A Needed and Bold Question in Response to Human Trafficking

Jun 25, 2019

The realities of human trafficking are staggering. Between 14,500 and 17,500 people are trafficked (labor, sexual exploitation or domestic servitude) into the U.S. each year. And in Cook County, law enforcement officials arrest more sex traffickers than anywhere else in the country. If you want to do something to stop this modern-day slavery, you’re not alone. Our friends at STOP-IT, The Salvation Army’s anti-trafficking program, are often asked that haunting question: “What can I do?” This guest blog by STOP-IT’s Jenn Harvey offers practical steps you can take to join the fight against human trafficking.

Those who fight human trafficking for a living field a recurring question: “What can I do to fight this issue?” This is a needed and bold question.

It is needed because there are aspects of our society that propel and perpetuate trafficking. And bold because it can be scary to come face-to-face with the ways in which our everyday lives cause us to be complicit.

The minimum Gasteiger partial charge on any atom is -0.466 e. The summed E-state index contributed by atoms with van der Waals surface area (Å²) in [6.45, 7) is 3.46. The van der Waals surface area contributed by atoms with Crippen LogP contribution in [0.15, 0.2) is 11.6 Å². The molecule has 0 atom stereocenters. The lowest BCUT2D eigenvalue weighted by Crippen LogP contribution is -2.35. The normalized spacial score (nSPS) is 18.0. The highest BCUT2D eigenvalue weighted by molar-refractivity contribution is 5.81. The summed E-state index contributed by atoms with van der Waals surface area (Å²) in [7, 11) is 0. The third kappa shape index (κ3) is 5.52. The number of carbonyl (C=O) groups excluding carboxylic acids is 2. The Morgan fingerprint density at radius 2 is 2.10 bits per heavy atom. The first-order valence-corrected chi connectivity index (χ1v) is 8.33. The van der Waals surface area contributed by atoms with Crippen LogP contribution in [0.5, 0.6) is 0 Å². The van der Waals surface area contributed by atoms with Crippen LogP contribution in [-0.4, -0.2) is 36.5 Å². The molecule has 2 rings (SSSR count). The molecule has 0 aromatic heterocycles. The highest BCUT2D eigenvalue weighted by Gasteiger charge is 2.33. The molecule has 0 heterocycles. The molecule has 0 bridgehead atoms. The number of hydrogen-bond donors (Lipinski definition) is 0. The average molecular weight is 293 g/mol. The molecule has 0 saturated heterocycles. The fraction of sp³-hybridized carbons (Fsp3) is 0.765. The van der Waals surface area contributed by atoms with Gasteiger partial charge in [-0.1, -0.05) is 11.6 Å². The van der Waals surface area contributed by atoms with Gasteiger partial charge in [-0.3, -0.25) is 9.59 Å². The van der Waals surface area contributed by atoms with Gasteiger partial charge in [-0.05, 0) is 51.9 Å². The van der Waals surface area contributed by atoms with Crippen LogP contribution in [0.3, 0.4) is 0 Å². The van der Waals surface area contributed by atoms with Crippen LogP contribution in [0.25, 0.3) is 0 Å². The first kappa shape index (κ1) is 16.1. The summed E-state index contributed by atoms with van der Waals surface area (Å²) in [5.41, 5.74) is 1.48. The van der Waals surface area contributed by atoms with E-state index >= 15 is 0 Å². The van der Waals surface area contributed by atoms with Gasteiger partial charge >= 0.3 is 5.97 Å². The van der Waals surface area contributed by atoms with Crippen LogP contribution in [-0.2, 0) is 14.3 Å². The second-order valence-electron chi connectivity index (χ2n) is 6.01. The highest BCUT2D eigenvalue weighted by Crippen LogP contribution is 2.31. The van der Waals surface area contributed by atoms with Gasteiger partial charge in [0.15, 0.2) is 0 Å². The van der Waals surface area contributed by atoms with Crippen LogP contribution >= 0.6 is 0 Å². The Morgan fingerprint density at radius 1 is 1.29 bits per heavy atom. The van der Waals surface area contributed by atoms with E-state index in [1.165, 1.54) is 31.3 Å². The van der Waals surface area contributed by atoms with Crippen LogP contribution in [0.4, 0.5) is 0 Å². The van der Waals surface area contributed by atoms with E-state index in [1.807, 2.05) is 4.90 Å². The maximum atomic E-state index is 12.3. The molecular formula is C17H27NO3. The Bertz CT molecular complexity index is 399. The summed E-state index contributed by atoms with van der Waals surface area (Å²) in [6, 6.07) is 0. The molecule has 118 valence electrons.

Here are just some steps we can all take to be part of positive, needed change:

Know and Share the Truth

There are many myths and misconceptions about trafficking, so the first step is helping ourselves and one another learn the truth.

  • Check out this article by The Polaris Project. After analyzing over 32,000 cases of trafficking, they identified 25 types of human trafficking in the United States and compiled this data into “The Typology of Modern Slavery.” It is a great place to start!
     
  • After learning about the types of trafficking that exist, familiarize yourself with the signs and how to spot potential exploitation here.
     
  • Test your knowledge with Polaris’s quiz, specifically about human trafficking and the use of social media at their website here.